WATER SLOWS AS IT ROUNDS THE BEND | Kate van der Drift
Water Slows as it Rounds the Bend is part of an ongoing investigation into the fragile ecology and transformation of the Hauraki Plains. The groundwater of the present day Plains is tightly controlled; few clues remain of the great fertile wetland, yet concealed in the centre of the gridded farmland lays Kopuatai Peat Dome, the largest unaltered restiad peat bog in New Zealand and unique globally. Acting as a sponge, the Peat Dome protects low-lying farmland from flooding, but in recent years it hasn’t soaked up the excess rain.
The relationship between land and water is ever changing. Significant subsidence is occurring throughout the plains, especially in the peat land. By traversing the wetland by foot and kayak, van der Drift pictures areas once full of giant Kahikatea trees that have been crowded out by Willow.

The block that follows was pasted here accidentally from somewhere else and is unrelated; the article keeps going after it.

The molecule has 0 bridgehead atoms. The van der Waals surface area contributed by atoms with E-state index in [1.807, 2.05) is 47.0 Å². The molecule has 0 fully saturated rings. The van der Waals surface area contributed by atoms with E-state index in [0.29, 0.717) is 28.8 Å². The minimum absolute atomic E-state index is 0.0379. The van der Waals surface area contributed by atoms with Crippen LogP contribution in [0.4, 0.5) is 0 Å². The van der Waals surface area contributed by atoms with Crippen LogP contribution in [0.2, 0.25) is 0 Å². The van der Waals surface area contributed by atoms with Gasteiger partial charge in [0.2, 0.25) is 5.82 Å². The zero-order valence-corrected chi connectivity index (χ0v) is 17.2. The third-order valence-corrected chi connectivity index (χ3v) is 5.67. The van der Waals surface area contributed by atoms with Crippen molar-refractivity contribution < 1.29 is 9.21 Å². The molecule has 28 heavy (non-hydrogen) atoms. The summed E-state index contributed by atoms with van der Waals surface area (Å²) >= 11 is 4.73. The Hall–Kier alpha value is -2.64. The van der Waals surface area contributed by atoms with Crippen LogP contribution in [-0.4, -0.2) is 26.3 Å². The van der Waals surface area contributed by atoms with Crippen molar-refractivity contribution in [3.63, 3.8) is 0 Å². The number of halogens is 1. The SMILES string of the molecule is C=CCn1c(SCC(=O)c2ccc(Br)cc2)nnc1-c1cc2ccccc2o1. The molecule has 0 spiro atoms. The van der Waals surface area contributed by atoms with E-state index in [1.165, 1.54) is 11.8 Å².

van der Drift would like to acknowledge the tangata whenua of Hauraki especially Ngāti Hako, whose land this work is set in and whose stories are referenced. As well as tau iwi - the farmers, hunters and environmentalists whose relationships to the land are referred to and pictured.
An interest in changing land and waterscapes motivates Kate van der Drift’s current practice. Drawing attention to shifting coastlines and vanishing locations. Her photographic works are stunning documents of a land in flux: “van der Drift’s photographs create a powerful nostalgia, evoking the past within the present, but also cautioning the viewer of a potential future.” – Maria Walls, 2017
Based in Tāmaki Makaurau, Kate has exhibited nationally and internationally and was recently awarded Stoneleigh New Zealand Artist Grant at the 2018 Melbourne Art Fair. Water Slows as it Rounds the Bend was exhibited during the 2018 Festival of Photography at Sanderson Contemporary.